God's attributes are both incommunicable and communicable. These incommunicable attributes, of which man cannot partake and which emphasize God's transcendence, are the independence or aseity* of God (God is sufficient unto Himself, dependent upon nothing besides His own being); the immutability of God (God does not and cannot change); the infinity of God (in relation to time, God is eternal, in relation to space, God is omnipresent); and the unity of God (God is singularly one and in no sense composed of parts or aspects that existed prior to Himself).

The communicable attributes of God stress God's immanence. God is light; God's knowledge of Himself is self-contained, self referential, and absolute. God is holy, internally and externally perfect. God is sovereign, omnipotent, working all things according to the counsel of His own immutable and righteous will.

God exists as a tri-personality, the Trinity, co-substantial without subordination, co-eternal, and co-equal; three distinct persons in unity whose diversity and unity are underived.

Section 3. Of The Doctrine Of Man.

Man is created in God's image, originally with moral attributes of true knowledge, true righteousness, and true holiness while, at the same time, possessing none of God's incommunicable attributes. Man is like God, but on a creaturely scale. God is infinite and man is finite.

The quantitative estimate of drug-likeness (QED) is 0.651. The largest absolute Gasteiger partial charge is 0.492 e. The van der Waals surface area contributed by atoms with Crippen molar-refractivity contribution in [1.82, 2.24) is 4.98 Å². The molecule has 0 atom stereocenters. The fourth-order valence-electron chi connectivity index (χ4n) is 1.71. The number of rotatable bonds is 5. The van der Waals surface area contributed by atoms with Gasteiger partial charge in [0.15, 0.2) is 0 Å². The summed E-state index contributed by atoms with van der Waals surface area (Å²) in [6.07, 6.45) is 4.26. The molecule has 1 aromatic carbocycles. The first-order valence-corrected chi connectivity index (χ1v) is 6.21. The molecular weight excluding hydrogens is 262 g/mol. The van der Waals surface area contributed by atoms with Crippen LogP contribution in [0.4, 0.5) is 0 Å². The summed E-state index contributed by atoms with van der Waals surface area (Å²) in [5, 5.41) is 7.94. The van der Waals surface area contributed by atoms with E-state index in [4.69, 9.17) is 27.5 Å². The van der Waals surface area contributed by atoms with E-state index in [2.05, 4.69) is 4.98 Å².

Man was created from the earth to have dominion over the earth. As a prophet, man was to interpret the world; as a priest, man was to guard the world and consecrate it to God's glory; and as a king, man was to rule over the world as God's vice-regent.

As a creature, man was to live in accordance with the laws which God had placed in His creation, being both responsible and accountable to God. Adam and Eve, being tempted by Satan, sought to interpret the universe without reference to God. By this sin, they fell from their original communion with God.

Defiled in all parts and faculties, man now inherits the guilt of sin, the corrupted nature, and the death of sin which passed to all Adam's posterity.

Section 4. Of The Doctrine Of Christ.

Jesus is the only begotten Son of God, the second person in the Trinity (Godhead), existing from all eternity with the Father, fully equal with the Father; Who in the incarnation assumed a human nature. In Christ, the human and divine natures are so related that they are "two natures, without confusion, without change, without division, without separation" (Creed of Chalcedon).